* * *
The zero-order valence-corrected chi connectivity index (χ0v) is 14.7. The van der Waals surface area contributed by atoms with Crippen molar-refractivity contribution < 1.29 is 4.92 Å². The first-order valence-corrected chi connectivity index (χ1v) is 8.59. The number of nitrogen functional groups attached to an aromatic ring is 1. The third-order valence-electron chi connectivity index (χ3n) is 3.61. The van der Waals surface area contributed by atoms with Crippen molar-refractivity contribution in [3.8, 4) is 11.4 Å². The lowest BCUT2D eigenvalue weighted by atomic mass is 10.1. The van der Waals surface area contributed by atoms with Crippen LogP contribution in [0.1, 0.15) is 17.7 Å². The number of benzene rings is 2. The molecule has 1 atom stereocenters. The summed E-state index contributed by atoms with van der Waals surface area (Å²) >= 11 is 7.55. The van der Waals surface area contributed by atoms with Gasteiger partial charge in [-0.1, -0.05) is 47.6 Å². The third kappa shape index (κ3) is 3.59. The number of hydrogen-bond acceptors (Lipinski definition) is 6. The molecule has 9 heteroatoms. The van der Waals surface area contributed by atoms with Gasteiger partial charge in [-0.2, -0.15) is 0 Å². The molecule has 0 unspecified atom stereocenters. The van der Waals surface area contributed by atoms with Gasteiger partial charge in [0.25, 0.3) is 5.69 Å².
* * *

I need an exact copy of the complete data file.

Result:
The zero-order valence-corrected chi connectivity index (χ0v) is 14.7. The van der Waals surface area contributed by atoms with Crippen molar-refractivity contribution < 1.29 is 4.92 Å². The first-order valence-corrected chi connectivity index (χ1v) is 8.59. The number of nitrogen functional groups attached to an aromatic ring is 1. The third-order valence-electron chi connectivity index (χ3n) is 3.61. The van der Waals surface area contributed by atoms with Crippen molar-refractivity contribution in [3.8, 4) is 11.4 Å². The lowest BCUT2D eigenvalue weighted by atomic mass is 10.1. The van der Waals surface area contributed by atoms with Crippen LogP contribution in [0.1, 0.15) is 17.7 Å². The number of benzene rings is 2. The molecule has 1 atom stereocenters. The summed E-state index contributed by atoms with van der Waals surface area (Å²) >= 11 is 7.55. The van der Waals surface area contributed by atoms with Gasteiger partial charge in [-0.1, -0.05) is 47.6 Å². The third kappa shape index (κ3) is 3.59. The number of hydrogen-bond acceptors (Lipinski definition) is 6. The molecule has 9 heteroatoms. The van der Waals surface area contributed by atoms with Gasteiger partial charge in [-0.2, -0.15) is 0 Å². The molecule has 0 unspecified atom stereocenters. The van der Waals surface area contributed by atoms with Gasteiger partial charge in [0.25, 0.3) is 5.69 Å².